Glossary of Torts-Harrington

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Elements of Negligence
1. Duty
2. Breach
3. Causation
4. Damages

Intent (general)
- do not need to intend injury, only act
- no contact is intentional if it is not the result of a voluntary act
- extent of injury is NOT RELEVANT to actor's intent
- children can be liable for intentional tort if they posssess requisite intent to commit the act

Defenses to Intentional Tort
1. Consent
2. Self-Defense
3. Defense of Others
4. Defense of Property
5. Recovery of Property
6. Necessity

Consent Invalidated by...
1. Fraud
2. Duress
3. Lack of capacity

A, holding a gun to B's head, tells B that, unless B submits to certain contact, A will shoot him. B fully understands the consequences of consenting.
Consent Invalidated by Duress
Elements of Self-Defense
1. Imminent threat of great bodily injury or death of self or others, or the commission of a violent felony.
2. No reasonable means of escape.

Intent (general vs. specific)
General Intent - Acts with knowledge that the consequences are substantially certain to result

Specific Intent - Acts with purpose

Transferred Intent
- transfers from tort to tort and from person to person
- five torts
1. assault
2. batttery
3. false imprisonment
4. trespass to land
5. trespass to chattels

Intent (single vs. dual)
single - intent to cause contact which a reasonable person would consider harmful or offensive
- dual - intent to cause contact and intent to cause harm or offense
Doctrine of Mistake
liable for damages caused by mistake - mistake does not negate intent
Insanity (intentional torts)
insanity is not a defense - still liable
reasonably foreseeable consequences
liable for reasonably foreseeable consequences,though the exact results/dmgs were not contemplated
Battery (elements)
-Intent to cause contacts that is harmful OR offensive

-Offensive Contact - Violation of personal dignity

-According to a reasonable person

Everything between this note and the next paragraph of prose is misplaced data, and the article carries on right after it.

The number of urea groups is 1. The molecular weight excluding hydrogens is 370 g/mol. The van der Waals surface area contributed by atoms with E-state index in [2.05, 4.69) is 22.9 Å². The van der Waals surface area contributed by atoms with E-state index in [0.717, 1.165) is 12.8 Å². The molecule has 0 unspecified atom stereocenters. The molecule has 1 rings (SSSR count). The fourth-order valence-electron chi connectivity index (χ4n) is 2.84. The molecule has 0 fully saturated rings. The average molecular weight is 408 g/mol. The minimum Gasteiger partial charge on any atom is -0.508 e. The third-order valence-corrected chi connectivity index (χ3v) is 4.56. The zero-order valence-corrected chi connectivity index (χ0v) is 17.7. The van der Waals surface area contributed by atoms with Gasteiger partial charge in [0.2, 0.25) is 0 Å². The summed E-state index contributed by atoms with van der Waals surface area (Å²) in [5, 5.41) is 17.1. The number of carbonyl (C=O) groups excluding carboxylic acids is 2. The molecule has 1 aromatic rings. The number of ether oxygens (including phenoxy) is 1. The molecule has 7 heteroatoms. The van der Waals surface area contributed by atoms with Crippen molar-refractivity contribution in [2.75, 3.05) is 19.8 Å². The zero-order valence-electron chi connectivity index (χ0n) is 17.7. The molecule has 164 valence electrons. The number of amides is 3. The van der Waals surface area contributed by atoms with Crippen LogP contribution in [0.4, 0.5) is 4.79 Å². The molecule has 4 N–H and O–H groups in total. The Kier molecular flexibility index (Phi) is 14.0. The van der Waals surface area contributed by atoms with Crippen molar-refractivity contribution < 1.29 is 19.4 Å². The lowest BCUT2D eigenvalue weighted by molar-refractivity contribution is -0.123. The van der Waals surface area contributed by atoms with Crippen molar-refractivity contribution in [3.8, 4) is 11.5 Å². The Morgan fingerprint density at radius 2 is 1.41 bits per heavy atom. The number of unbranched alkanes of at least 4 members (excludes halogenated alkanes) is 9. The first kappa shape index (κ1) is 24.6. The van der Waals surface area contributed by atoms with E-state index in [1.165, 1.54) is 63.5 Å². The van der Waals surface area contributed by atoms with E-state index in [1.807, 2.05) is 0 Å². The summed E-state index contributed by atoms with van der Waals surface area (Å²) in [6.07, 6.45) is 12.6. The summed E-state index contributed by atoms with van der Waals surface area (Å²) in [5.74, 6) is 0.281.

In BATTERY cases, are actual damages necessary?
Battery w/o assault?
Yes - sleeping
Qualifications of Defense of Property
1. Cannot use deadly force to protect property; we value human life more than property
2. People have a right to reasonably defend their property.
3. If someone is breaking into your dwelling you do not have to wait to see if an attack is imminent before you use deadly force.

Assault (elements)
- intent to cause apprehension of an imminent battery
- apparent, present ability to bring about the contact
- resulting in apprehension of an imminent battery

Assault - words alone?
Assault - plaintiff's burden of proof
- must prove defendant's apparent ability to carry out battery (actual ability not required)
- threat of future action is not imminent
- words alone are not assault

Respondeat Superior
employer is liable for injury to person/property of another proximately resulting from acts of employees done w/in scope of employment in the employer's service
Intentional tort
intentional conduct that is harmful or offensive to another or instills a reasonable apprehension of fear that such conduct will occur
conduct creating an unreasonable risk of harm
Plaintiff must prove for liability (1 of 2)...
1. the intention was unlawful
2. the defendant was at fault
False Imprisonment(elements)
- intentional, unlawful confinement of plaintiff without consent
- by force or threat of force
- w/in boundaries established by defendant with no reasonable means of escape
- awareness of confinement

Battery (case law) Brzoska and Fisher
Battery can cause harm later (HIV threat, however, not enough)

Offensive contact extends to clothing, cane, anything possessively held

Hypo: Tapping the shoulder of lady brings back terrible rape memories. Battery?
No. A reasonable person would not find tap on shoulder harmful or offensive.

UNLESS the shoulder tapper KNEW the harm would result

Shopkeeper's Privilege elements (Defense to False Imprisonment)
1. Reasonable belief that the person has stolen or attempted to steal property
2. Detention for a reasonable time
3. Detention for a reasonable manner

IIED (Intentional Infliction of Emotional Distress) Elements
1. Conduct must be acted in an intentional or reckless manner
2. Conduct must be extreme and outrageous
3. P must suffer from SEVERE emotional distress

Trespass to Land
Intentional entry on to land of another without permission.

Recklessness does not qualify as intent in trespass cases

Hypo: A man driving a speeding car loses control and spills onto P's property. Trespass?
No. Trespass must be intentional
Trespass (case law) Smith and Rogers
Smith - Owner of property owns what's over and under land (to an extent).

Rogers- Consent to trespass can be limited to time, date, and area. Restatement includes a "Failure to Remove" clause.

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